I find it amazing that Sen. Ted Stevens is upset that Foreign Service officers in London were not overjoyed to assist him and his colleagues with their weekend shopping and theater outing {"Envoys Say Budget Cuts Harm Diplomatic Mission," front page, Oct. 18}. While the senator contends that such service represents only a "minor inconvenience" to the officers -- who reside on "easy street" -- I have to wonder how many of his constituents he escorts on shopping sprees in Washington. And he may be surprised to learn that there is an entire profession devoted to accommodating tourists -- travel agents.

Contrary to Sen. Stevens' statements, these congressional boondoggles usually do cost the State Department something in the way of overtime, motor pool and manpower resources. And there is no question that they cost the U.S. taxpayer a sizable sum. Though it is understandable that the congressional delegation wanted to recover from jet lag before the meeting in Geneva, it is not at all clear why it was necessary to do so in London. Geneva has plenty of hotels and, of course, many places to shop.

I certainly hope that the next time Sen. Stevens is in London or, better yet, Lagos -- which is the type of post at which most officers spend 20 to 30 percent of their "easy street" careers -- he at least considers the fact that an officer might prefer to spend the weekend with his family rather than shop with Sen. Stevens.

DEBORAH A. McCARTHY Great Falls

After all that has befallen the Foreign Service in this decade, Sen. Ted Stevens' reference to ''sitting on easy street in London'' is particularly galling. Most Foreign Service officers will spend a small percentage of their careers in places that attractive. The majority of assignments are to far less pleasant posts, and some of the traditional ''plums'' such as Rome and Athens have lost much of their appeal because of the threat of terrorism.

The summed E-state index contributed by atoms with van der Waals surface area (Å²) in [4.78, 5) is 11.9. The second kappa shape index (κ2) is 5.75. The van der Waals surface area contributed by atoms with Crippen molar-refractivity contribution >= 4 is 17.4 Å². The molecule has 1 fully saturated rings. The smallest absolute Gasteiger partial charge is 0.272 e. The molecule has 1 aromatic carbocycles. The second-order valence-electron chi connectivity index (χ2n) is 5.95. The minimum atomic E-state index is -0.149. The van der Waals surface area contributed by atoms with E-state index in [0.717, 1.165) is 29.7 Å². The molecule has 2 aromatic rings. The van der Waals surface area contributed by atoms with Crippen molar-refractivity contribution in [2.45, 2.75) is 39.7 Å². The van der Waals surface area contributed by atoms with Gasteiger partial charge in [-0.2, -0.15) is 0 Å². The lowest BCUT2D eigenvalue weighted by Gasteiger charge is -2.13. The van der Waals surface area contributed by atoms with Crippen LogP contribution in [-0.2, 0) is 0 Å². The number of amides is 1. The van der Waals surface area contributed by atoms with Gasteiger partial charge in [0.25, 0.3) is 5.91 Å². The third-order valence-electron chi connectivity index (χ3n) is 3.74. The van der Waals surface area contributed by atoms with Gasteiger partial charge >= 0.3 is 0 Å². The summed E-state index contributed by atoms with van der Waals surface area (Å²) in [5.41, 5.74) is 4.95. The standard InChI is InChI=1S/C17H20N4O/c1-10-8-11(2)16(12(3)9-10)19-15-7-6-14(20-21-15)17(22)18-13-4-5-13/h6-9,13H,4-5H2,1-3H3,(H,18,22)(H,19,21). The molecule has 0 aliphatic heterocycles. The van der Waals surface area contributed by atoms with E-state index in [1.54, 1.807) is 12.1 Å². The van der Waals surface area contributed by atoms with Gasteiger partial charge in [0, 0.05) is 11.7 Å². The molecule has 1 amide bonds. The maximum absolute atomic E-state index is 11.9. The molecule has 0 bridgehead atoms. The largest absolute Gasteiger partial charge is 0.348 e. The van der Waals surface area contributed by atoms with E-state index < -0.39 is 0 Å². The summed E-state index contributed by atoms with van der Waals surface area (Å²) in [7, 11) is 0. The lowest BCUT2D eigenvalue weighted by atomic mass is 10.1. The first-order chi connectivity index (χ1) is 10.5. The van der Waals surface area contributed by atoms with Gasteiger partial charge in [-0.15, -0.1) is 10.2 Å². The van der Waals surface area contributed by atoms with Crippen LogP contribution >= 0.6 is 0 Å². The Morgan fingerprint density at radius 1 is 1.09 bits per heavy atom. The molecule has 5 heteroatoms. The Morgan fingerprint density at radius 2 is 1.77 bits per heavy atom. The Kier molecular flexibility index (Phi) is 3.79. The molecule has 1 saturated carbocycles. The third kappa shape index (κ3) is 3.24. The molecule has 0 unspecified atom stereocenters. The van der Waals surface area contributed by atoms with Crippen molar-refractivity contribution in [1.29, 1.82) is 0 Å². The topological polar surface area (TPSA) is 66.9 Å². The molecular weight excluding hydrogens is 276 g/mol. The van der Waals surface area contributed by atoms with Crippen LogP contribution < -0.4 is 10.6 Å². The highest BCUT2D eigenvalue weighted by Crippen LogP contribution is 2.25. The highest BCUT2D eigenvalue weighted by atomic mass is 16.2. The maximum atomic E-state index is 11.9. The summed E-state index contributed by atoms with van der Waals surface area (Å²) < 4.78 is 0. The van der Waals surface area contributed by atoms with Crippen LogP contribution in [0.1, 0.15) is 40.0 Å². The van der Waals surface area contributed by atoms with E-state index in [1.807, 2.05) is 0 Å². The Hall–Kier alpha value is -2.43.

The senator's comments demonstrate one of the ironies of the State Department's relationship with Congress. We in the Foreign Service work hard to ensure that VIPs have enjoyable visits abroad. Often this results in a false impression both of the place visited and of the attractions of Foreign Service life. The choice of destinations also contributes. I do not recall a single congressional visitor to Iran during my tour there in 1979-80, and I saw only one delegation in more than two years in Katmandu. Yet, I worked on several dozen visits during a two-year assignment in Hong Kong.

In normal times most of us do not resent travel by members of Congress. We do the work, often on our own time, and we persuade our spouses to volunteer their services as well. These are not normal times for the Foreign Service, however. Budget cuts are destroying both our programs and our morale. The overall operating budget of the State Department is less than two-tenths of 1 percent of the federal budget, and the amount at issue now is less than one-third the cost of a B-1 bomber.

The budget is tiny in comparison with the budgets of other Cabinet departments, and Congress knows that the cuts will have a tremendous negative impact. We are forced to conclude that they represent a deliberate downgrading of the importance of foreign policy and a slap in the face of those who have made sacrifices representing the United States abroad.

We know that the need to manage our relations with the rest of the world will not diminish along with our budget, and that we will be expected to do the same job with fewer resources. And when the next perceived foreign policy failure occurs, we are likely to be blamed despite not having been given means adequate to the task. This dilemma generates much of the frustration that was captured in the story.

MARK J. LIJEK Arlington